A 19-year-old Israeli woman who refused to do compulsory military service as a protest against the occupation of the Palestinian territories has been released from jail – but could return within days.
Tair Kaminer’s case has been the subject of fierce debate in Israel, driving calls for reform to laws punishing conscientious objectors, while seeing her labelled as a “traitor” by others.
Before being sent to prison for 20 days earlier this month, she said her experience volunteering with the Israeli Scouts helping children traumatised by the Israel-Gaza conflict made her unable to accept conscription.
Tair Kaminer - Conscientious Objector
Conscientious objector Tair Kaminer does not want to "take part or contribute to hatred and fear" and prefers jail over enforcing the occupation and serving in the Israeli Army. via Israel Social TV - הטלוויזיה החברתיתPosted by Jewish Voice for Peace on Thursday, 14 January 2016
“I saw children (in Sderot) growing up in a warzone,” Ms Kaminer told Israel Social TV.
“I saw the effect on them – the fear and sometimes, the hatred.
“I realised I did not want to take part, not to contribute to further hatred and fear and not to take part in the occupation.”
Protesters have held regular demonstrations outside her prison and training bases for conscripts, while the Mesarvot campaign group is taking support messages from around the world.
Amnesty International Israel opposed the sentence, which was also raised in the Houses of Parliament, where Caroline Lucas brought an early day motion on 19 January noting MPs’ “concern".
The Green Party MP for Brighton Pavilion wrote: “With tensions high in Israel, this is a particularly difficult time to be a conscientious objector … (we call) on the Government to request the Israeli authorities to accept the conscientious objection of Israeli citizens who do not wish to bear arms against a civilian population under military occupation.”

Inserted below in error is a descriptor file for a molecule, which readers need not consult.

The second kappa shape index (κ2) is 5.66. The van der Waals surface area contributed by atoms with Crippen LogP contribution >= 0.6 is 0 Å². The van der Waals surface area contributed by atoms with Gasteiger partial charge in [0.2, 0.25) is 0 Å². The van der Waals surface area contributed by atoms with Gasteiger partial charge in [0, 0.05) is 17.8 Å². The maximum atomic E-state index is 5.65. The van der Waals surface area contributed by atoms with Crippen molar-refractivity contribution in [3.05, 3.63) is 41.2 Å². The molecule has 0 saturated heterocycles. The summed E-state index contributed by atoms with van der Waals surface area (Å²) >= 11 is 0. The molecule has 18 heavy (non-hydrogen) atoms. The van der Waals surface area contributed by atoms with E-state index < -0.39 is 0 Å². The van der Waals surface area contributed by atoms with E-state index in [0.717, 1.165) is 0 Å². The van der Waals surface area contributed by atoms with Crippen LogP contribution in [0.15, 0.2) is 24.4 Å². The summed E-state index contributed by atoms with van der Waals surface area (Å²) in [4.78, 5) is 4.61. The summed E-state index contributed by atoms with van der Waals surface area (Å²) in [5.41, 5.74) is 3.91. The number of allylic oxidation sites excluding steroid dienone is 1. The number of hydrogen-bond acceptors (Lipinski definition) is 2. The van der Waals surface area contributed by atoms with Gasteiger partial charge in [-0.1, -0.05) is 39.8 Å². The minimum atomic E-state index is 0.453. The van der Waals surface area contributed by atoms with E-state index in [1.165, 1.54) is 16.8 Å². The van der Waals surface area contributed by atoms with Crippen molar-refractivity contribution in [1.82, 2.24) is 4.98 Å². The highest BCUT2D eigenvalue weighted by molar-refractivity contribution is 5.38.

The statement, supported by 19 MPs from parties including Labour, the Conservatives, Scottish National Party and Plaid Cymru, called for legal exemptions for conscientious objectors and the “immediate and unconditional release” of Ms Kaminer and other prisoners of conscience.
Supporters said Ms Kaminer was released on Wednesday and Russia Today filmed her emotional reunion with her parents.
Her father, Micha Kaminer, told the broadcaster: “I think it is a stupid move by the government and the military authorities to force people to serve in contradiction to their beliefs.
“A girl declares that she has a conscience opposing the occupation and she wants to do an alternative service is being put in jail – that’s just outrageous.”
Ms Kaminer could be jailed many more times if she continues to refuse conscription, with the next term reportedly starting as soon as Sunday, when she is due to report to a training base.
Each refusal to enlist is normally met with a prison term of up to a month, which is repeated until the IDF grants an official discharge.